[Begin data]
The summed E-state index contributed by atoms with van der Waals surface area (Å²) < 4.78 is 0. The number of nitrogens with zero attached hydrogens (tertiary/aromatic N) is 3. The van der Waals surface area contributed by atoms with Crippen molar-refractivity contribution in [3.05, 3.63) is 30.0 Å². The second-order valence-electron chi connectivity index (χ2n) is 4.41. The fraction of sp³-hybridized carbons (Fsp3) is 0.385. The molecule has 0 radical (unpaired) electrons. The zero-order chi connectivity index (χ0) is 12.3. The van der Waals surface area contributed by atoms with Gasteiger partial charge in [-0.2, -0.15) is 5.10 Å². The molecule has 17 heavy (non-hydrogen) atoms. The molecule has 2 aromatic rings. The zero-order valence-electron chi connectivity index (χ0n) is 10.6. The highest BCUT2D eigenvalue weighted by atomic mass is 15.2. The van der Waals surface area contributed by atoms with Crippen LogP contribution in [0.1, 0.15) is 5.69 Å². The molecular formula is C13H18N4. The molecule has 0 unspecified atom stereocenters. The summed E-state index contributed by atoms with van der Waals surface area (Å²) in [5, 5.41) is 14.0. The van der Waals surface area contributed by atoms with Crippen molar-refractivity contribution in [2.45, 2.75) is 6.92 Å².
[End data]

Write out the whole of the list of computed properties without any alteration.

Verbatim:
The summed E-state index contributed by atoms with van der Waals surface area (Å²) < 4.78 is 0. The number of nitrogens with zero attached hydrogens (tertiary/aromatic N) is 3. The van der Waals surface area contributed by atoms with Crippen molar-refractivity contribution in [3.05, 3.63) is 30.0 Å². The second-order valence-electron chi connectivity index (χ2n) is 4.41. The fraction of sp³-hybridized carbons (Fsp3) is 0.385. The molecule has 0 radical (unpaired) electrons. The zero-order chi connectivity index (χ0) is 12.3. The van der Waals surface area contributed by atoms with Gasteiger partial charge in [-0.2, -0.15) is 5.10 Å². The molecule has 17 heavy (non-hydrogen) atoms. The molecule has 2 aromatic rings. The zero-order valence-electron chi connectivity index (χ0n) is 10.6. The highest BCUT2D eigenvalue weighted by atomic mass is 15.2. The van der Waals surface area contributed by atoms with Crippen LogP contribution in [0.1, 0.15) is 5.69 Å². The molecular formula is C13H18N4. The molecule has 0 unspecified atom stereocenters. The summed E-state index contributed by atoms with van der Waals surface area (Å²) in [5, 5.41) is 14.0. The van der Waals surface area contributed by atoms with Crippen molar-refractivity contribution in [2.45, 2.75) is 6.92 Å².